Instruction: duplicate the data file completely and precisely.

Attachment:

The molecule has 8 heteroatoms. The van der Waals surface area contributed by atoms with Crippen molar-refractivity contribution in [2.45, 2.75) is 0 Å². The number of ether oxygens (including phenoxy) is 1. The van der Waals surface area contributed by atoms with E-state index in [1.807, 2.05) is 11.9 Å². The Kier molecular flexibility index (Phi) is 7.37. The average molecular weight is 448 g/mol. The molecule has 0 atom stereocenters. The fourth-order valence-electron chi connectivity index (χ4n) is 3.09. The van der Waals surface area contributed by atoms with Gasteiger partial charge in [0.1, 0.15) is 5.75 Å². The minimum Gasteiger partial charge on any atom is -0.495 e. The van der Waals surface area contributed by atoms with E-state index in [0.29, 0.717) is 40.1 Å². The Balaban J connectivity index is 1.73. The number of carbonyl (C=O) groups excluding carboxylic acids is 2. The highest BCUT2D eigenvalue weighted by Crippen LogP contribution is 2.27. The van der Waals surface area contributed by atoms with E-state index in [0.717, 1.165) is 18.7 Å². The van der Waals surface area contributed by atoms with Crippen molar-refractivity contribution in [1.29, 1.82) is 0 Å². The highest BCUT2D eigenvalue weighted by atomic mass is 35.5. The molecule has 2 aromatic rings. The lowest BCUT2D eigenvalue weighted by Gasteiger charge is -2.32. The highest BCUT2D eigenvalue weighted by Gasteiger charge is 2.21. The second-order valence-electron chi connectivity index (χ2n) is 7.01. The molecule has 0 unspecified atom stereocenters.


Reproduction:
The molecule has 8 heteroatoms. The van der Waals surface area contributed by atoms with Crippen molar-refractivity contribution in [2.45, 2.75) is 0 Å². The number of ether oxygens (including phenoxy) is 1. The van der Waals surface area contributed by atoms with E-state index in [1.807, 2.05) is 11.9 Å². The Kier molecular flexibility index (Phi) is 7.37. The average molecular weight is 448 g/mol. The molecule has 0 atom stereocenters. The fourth-order valence-electron chi connectivity index (χ4n) is 3.09. The van der Waals surface area contributed by atoms with Gasteiger partial charge in [0.1, 0.15) is 5.75 Å². The minimum Gasteiger partial charge on any atom is -0.495 e. The van der Waals surface area contributed by atoms with E-state index in [0.29, 0.717) is 40.1 Å². The Balaban J connectivity index is 1.73. The number of carbonyl (C=O) groups excluding carboxylic acids is 2. The highest BCUT2D eigenvalue weighted by Crippen LogP contribution is 2.27. The van der Waals surface area contributed by atoms with E-state index in [0.717, 1.165) is 18.7 Å². The van der Waals surface area contributed by atoms with Crippen molar-refractivity contribution in [1.29, 1.82) is 0 Å². The highest BCUT2D eigenvalue weighted by atomic mass is 35.5. The molecule has 2 aromatic rings. The lowest BCUT2D eigenvalue weighted by Gasteiger charge is -2.32. The highest BCUT2D eigenvalue weighted by Gasteiger charge is 2.21. The second-order valence-electron chi connectivity index (χ2n) is 7.01. The molecule has 0 unspecified atom stereocenters.